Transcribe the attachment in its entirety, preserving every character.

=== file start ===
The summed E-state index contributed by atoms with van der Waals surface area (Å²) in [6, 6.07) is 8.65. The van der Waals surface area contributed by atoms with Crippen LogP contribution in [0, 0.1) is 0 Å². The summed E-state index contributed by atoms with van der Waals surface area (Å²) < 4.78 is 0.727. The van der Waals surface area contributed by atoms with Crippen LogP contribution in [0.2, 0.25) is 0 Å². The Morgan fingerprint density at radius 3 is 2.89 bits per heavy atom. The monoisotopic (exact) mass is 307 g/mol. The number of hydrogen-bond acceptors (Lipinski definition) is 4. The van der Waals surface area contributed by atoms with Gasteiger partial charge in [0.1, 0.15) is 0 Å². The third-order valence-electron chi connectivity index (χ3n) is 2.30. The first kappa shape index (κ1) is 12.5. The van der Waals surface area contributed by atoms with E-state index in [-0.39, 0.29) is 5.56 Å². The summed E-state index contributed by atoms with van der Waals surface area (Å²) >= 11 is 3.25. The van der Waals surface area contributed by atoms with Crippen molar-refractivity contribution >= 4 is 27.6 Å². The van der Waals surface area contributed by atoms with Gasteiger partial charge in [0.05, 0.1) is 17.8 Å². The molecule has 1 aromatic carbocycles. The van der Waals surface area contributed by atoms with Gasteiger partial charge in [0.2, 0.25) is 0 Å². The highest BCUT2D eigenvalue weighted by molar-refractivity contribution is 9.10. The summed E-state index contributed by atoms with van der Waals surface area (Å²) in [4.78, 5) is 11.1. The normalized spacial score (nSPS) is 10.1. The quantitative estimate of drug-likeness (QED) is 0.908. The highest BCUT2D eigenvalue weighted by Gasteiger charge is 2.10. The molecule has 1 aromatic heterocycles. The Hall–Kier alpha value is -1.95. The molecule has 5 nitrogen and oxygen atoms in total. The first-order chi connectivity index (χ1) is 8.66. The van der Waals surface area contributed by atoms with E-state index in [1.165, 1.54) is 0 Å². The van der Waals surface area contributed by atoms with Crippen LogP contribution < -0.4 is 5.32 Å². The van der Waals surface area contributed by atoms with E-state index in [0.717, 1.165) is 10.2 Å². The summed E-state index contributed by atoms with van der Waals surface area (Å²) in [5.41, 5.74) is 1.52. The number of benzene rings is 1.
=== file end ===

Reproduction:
The summed E-state index contributed by atoms with van der Waals surface area (Å²) in [6, 6.07) is 8.65. The van der Waals surface area contributed by atoms with Crippen LogP contribution in [0, 0.1) is 0 Å². The summed E-state index contributed by atoms with van der Waals surface area (Å²) < 4.78 is 0.727. The van der Waals surface area contributed by atoms with Crippen LogP contribution in [0.2, 0.25) is 0 Å². The Morgan fingerprint density at radius 3 is 2.89 bits per heavy atom. The monoisotopic (exact) mass is 307 g/mol. The number of hydrogen-bond acceptors (Lipinski definition) is 4. The van der Waals surface area contributed by atoms with Gasteiger partial charge in [0.1, 0.15) is 0 Å². The third-order valence-electron chi connectivity index (χ3n) is 2.30. The first kappa shape index (κ1) is 12.5. The van der Waals surface area contributed by atoms with E-state index in [-0.39, 0.29) is 5.56 Å². The summed E-state index contributed by atoms with van der Waals surface area (Å²) >= 11 is 3.25. The van der Waals surface area contributed by atoms with Crippen molar-refractivity contribution >= 4 is 27.6 Å². The van der Waals surface area contributed by atoms with Gasteiger partial charge in [0.05, 0.1) is 17.8 Å². The molecule has 1 aromatic carbocycles. The van der Waals surface area contributed by atoms with Gasteiger partial charge in [0.2, 0.25) is 0 Å². The highest BCUT2D eigenvalue weighted by molar-refractivity contribution is 9.10. The summed E-state index contributed by atoms with van der Waals surface area (Å²) in [4.78, 5) is 11.1. The normalized spacial score (nSPS) is 10.1. The quantitative estimate of drug-likeness (QED) is 0.908. The highest BCUT2D eigenvalue weighted by Gasteiger charge is 2.10. The molecule has 1 aromatic heterocycles. The Hall–Kier alpha value is -1.95. The molecule has 5 nitrogen and oxygen atoms in total. The first-order chi connectivity index (χ1) is 8.66. The van der Waals surface area contributed by atoms with E-state index in [1.165, 1.54) is 0 Å². The van der Waals surface area contributed by atoms with Crippen LogP contribution < -0.4 is 5.32 Å². The van der Waals surface area contributed by atoms with E-state index in [0.717, 1.165) is 10.2 Å². The summed E-state index contributed by atoms with van der Waals surface area (Å²) in [5.41, 5.74) is 1.52. The number of benzene rings is 1.